The Ohio School Facilities Commission (OSFC) Thursday approved changes to its design manual that includes allowing for wireless Internet connections in classrooms. The changes to the 2012 manual were made based upon 118 suggestions, Franklin Brown of OSFC told members of the commission.
Brown said previously, OSFC’s design manual required a wired connection for classrooms, but changes to technology has caused the commission to pull the trigger and allow for wireless. “We feel that wireless technology has come of age,” he said, noting that many school districts have already began implementing wireless in their buildings for students and staff to use.
Where previous technology could lag, he said current technology allows up to 25 students working on their devices at once to utilize one wireless hub. He also noted that an analysis of the cost of wireless found that once the cost of furniture, equipment and space for a wired connection was factored in, the cost of wireless is about equal.
Among the other changes to the manual:
– Removed the use of unit ventilators as a type of air condition. Brown said the units are like those you find in hotels and said there are a number of reasons for the removal, including the noise;
– Heights of gymnasiums changed to limit the trusses above the floor;
– Requires certification of air barrier systems by a national agency. Brown said the systems were added in last year’s update, and now they will be inspected and certified.
– Wood windows added back in to the design manual. Brown said they were removed a few years ago because of a failure in one project, but it has been determined that failure was because of a design issue.
– Limits gymnasium lighting to fluorescent lights. Brown said they found those lights are more efficient than HID lights and they come on instantaneous instead of warming up over a few minutes.
– Polished concrete was added as an approved flooring.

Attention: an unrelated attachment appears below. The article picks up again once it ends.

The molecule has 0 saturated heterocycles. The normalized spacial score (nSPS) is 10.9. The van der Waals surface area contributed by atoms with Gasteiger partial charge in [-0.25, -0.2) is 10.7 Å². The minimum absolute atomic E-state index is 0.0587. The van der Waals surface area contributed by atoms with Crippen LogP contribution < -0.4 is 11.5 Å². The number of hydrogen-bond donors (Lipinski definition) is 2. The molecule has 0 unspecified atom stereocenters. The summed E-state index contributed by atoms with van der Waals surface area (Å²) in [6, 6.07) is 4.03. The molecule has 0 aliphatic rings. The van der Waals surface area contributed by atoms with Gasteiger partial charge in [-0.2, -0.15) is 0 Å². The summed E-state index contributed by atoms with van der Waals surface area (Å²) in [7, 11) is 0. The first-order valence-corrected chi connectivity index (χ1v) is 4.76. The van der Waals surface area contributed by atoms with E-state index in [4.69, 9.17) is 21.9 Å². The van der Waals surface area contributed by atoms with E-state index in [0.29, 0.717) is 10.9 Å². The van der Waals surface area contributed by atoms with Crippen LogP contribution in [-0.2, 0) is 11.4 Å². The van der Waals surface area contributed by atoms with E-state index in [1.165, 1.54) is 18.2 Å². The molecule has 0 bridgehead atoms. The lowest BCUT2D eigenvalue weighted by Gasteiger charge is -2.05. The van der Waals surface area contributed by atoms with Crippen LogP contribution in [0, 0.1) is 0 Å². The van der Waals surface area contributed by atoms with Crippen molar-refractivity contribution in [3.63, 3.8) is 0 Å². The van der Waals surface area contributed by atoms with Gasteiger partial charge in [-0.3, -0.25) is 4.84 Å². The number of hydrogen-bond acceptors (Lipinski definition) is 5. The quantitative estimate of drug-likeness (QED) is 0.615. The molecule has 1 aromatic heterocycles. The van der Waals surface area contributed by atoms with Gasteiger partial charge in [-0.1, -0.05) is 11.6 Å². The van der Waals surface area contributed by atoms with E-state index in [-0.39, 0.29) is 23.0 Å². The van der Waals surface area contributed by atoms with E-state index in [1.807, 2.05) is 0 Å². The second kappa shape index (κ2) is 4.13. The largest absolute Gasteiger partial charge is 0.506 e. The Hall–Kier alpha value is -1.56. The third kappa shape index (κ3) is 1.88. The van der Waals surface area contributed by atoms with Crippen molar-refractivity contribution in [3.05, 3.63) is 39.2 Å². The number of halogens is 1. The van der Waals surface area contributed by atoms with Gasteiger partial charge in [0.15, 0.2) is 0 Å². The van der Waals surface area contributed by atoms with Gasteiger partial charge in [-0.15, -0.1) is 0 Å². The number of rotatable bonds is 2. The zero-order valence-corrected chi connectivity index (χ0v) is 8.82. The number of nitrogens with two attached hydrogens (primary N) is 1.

– Includes construction reform requirements adopted in biennial budget bill HB153 (Amstutz).
– Gives designers the ability to reduce square footage of buildings when they still meet program requirements.
– Creates summary check sheets to determine how much parking a site can have before it must solely use local funding.
– Updates the student learning environment planning process and adds planning process templates.
Brown also said construction costs have not changed this year from last except for a 2.62 percent increase in inflation.
In other action, the commission approved three settlements on lawsuits related to construction projects, including one in the Wellston City School district, where construction manager BBL-Maescher’s insurer agreed to pay $1.44 million to settle a suit that claimed “breaches of the professional standard of care and contractual breaches in the administration of the project.”
OSFC Chief Legal Counsel Jerry Kasai told the commission that there were things in the design of the project “that don’t meet any standard, let alone any professional standard.”
The commission adopted 77 construction contracts worth more than $85 million for projects in 20 school districts. It also heard an update on the auditor of state’s FY11 auditor of state, which included no major findings but had four internal control comments, including concerns about a delay in the reconciliation in monthly expenditure reports, a request form approval, a missing signature on a change order and the verification of payments to school districts. Two of those concerns were attributed to a vacancy on the staff that has since been filled.